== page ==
Rivers with rights? Social and environmental conflict in Colombia

University of Glasgow, Yudowitz Lecture Theatre, Wolfson Medical School Building
University Avenue
Glasgow G12 8QQ
United Kingdom
Wednesday, 7 February, 2018 - 17:00 to 19:00

Colombia has experienced one of the most protracted civil conflicts in the world, lasting over fifty years and  resulting in a high death toll, widespread displacement, and deep social scars. On 27 September 2016, the Colombian Government signed an historic peace agreement with Revolutionary Armed Forces of Colombia - People’s Army (FARC-EP), the main guerrilla group.  While the cessation of FARC-EP violence has brought with it great hope for peace, the complexity of the Colombian conflict and the persistence of a variety of legal and illegal armed groups also presents very real challenges.

Instead of dissipating with the peace agreement the ‘humanitarian crisis has got worse’ for the citizens of the Chocó department (UMAIC, 2017), the poorest and most ethnically diverse region of the country. As one of the most biodiverse regions in the world, Chocó has attracted legal and illegal speculators who engage in extraction of natural resources. One of the most devastating of these has been gold mining which has caused widespread environmental destruction and displacement, particularly of riverine communities.  As a result of community activism,  the Colombian Constitutional Court passed a unique sentence  in 2017 which acknowledges ‘the inherent interdependency between the environment and communities ‘  of Chocó. Sentence T-622 specifically recognises the Atrato River as a bearer of rights alongside the recognition that communities’ identities and livelihoods cannot be separated from it.  This ruling has generated a new paradigm of rights in Colombia. Founded in the idea of a sustainable socio-environment, these have been expressed as ‘bio-cultural’ rights.  These rights are cornerstones for building sustainable and peaceful communities in the Atrato Basin and wider Chocó bio-region, and also ensure that the river too is a bearer of rights.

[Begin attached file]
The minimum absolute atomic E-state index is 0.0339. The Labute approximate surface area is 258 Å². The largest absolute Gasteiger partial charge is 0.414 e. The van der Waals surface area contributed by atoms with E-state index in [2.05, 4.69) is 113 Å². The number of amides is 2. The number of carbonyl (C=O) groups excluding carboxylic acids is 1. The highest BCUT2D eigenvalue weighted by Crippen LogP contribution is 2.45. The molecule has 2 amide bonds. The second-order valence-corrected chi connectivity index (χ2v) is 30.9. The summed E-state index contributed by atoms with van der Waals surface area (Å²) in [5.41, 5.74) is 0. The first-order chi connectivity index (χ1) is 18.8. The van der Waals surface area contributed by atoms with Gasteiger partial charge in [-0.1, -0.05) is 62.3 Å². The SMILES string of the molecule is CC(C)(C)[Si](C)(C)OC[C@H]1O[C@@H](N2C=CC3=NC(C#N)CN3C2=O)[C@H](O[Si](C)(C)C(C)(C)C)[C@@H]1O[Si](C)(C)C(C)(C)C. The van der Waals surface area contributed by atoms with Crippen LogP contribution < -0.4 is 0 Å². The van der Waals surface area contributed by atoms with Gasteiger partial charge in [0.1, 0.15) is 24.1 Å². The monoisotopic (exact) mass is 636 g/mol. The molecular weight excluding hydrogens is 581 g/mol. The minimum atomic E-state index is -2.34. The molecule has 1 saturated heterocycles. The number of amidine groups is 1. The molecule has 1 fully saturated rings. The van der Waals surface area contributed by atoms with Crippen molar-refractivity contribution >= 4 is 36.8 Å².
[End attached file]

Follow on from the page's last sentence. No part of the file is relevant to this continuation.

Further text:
This public lecture features contributions from community leader Bernardino Mosquera Palacios, the Diocese of Choco Sterlin Londono Palacios, and Mauricio Cabrera Leal of WWF Colombia who will give an overview of the current situation in Chocó and the challenges and opportunities presented by the nascent peace process.

The event forms part of the Choco River Stories Glasgow workshop, which is bringing together activists and academics from Colombia with scholars and NGO representatives based in the UK in a two-day event (8-9th February 2018) at the University of Glasgow.

Please register at https://www.eventbrite.co.uk/e/rivers-with-rights-social-and-environment... (for catering purposes).

In association with ABColombia, SCIAF, and WWF Colombia.
N.B. Event in Spanish with translation.

Kind regards,

David Wright
Networks Administrator

Research Strategy and Innovation Office
11 The Square
University of Glasgow

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